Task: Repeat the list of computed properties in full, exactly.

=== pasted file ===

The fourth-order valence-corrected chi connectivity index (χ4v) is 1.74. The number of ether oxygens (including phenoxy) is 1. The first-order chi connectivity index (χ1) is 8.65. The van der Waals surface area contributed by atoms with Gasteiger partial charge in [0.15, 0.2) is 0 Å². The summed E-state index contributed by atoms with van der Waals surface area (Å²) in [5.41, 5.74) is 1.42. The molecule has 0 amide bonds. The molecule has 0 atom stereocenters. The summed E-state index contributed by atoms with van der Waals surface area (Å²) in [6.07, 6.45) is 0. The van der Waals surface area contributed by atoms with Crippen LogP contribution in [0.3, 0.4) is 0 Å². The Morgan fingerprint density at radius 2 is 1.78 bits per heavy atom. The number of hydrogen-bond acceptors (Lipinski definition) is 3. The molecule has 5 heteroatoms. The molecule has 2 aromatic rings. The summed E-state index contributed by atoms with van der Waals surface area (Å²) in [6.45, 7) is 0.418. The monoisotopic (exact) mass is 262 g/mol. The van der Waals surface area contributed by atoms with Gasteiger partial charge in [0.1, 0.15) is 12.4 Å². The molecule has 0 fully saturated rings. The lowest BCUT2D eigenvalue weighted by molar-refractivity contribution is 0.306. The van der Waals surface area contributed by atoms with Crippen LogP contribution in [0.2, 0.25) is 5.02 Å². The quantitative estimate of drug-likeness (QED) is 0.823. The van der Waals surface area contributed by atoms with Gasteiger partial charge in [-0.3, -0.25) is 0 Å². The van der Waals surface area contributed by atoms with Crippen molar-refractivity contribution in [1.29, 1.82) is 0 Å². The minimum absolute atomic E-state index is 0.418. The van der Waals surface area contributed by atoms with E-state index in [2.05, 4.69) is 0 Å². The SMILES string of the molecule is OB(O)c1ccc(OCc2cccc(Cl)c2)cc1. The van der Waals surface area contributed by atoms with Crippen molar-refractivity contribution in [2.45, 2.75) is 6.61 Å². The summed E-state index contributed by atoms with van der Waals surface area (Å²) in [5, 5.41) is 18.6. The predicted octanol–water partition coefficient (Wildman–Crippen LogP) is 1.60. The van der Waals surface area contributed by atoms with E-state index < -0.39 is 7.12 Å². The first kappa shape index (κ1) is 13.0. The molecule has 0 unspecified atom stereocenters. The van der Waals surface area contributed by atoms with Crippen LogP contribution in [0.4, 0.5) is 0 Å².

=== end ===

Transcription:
The fourth-order valence-corrected chi connectivity index (χ4v) is 1.74. The number of ether oxygens (including phenoxy) is 1. The first-order chi connectivity index (χ1) is 8.65. The van der Waals surface area contributed by atoms with Gasteiger partial charge in [0.15, 0.2) is 0 Å². The summed E-state index contributed by atoms with van der Waals surface area (Å²) in [5.41, 5.74) is 1.42. The molecule has 0 amide bonds. The molecule has 0 atom stereocenters. The summed E-state index contributed by atoms with van der Waals surface area (Å²) in [6.07, 6.45) is 0. The van der Waals surface area contributed by atoms with Crippen LogP contribution in [0.3, 0.4) is 0 Å². The Morgan fingerprint density at radius 2 is 1.78 bits per heavy atom. The number of hydrogen-bond acceptors (Lipinski definition) is 3. The molecule has 5 heteroatoms. The molecule has 2 aromatic rings. The summed E-state index contributed by atoms with van der Waals surface area (Å²) in [6.45, 7) is 0.418. The monoisotopic (exact) mass is 262 g/mol. The van der Waals surface area contributed by atoms with Gasteiger partial charge in [0.1, 0.15) is 12.4 Å². The molecule has 0 fully saturated rings. The lowest BCUT2D eigenvalue weighted by molar-refractivity contribution is 0.306. The van der Waals surface area contributed by atoms with Crippen LogP contribution in [0.2, 0.25) is 5.02 Å². The quantitative estimate of drug-likeness (QED) is 0.823. The van der Waals surface area contributed by atoms with Gasteiger partial charge in [-0.3, -0.25) is 0 Å². The van der Waals surface area contributed by atoms with Crippen molar-refractivity contribution in [1.29, 1.82) is 0 Å². The minimum absolute atomic E-state index is 0.418. The van der Waals surface area contributed by atoms with E-state index in [2.05, 4.69) is 0 Å². The SMILES string of the molecule is OB(O)c1ccc(OCc2cccc(Cl)c2)cc1. The van der Waals surface area contributed by atoms with Crippen molar-refractivity contribution in [2.45, 2.75) is 6.61 Å². The summed E-state index contributed by atoms with van der Waals surface area (Å²) in [5, 5.41) is 18.6. The predicted octanol–water partition coefficient (Wildman–Crippen LogP) is 1.60. The van der Waals surface area contributed by atoms with E-state index < -0.39 is 7.12 Å². The first kappa shape index (κ1) is 13.0. The molecule has 0 unspecified atom stereocenters. The van der Waals surface area contributed by atoms with Crippen LogP contribution in [0.4, 0.5) is 0 Å².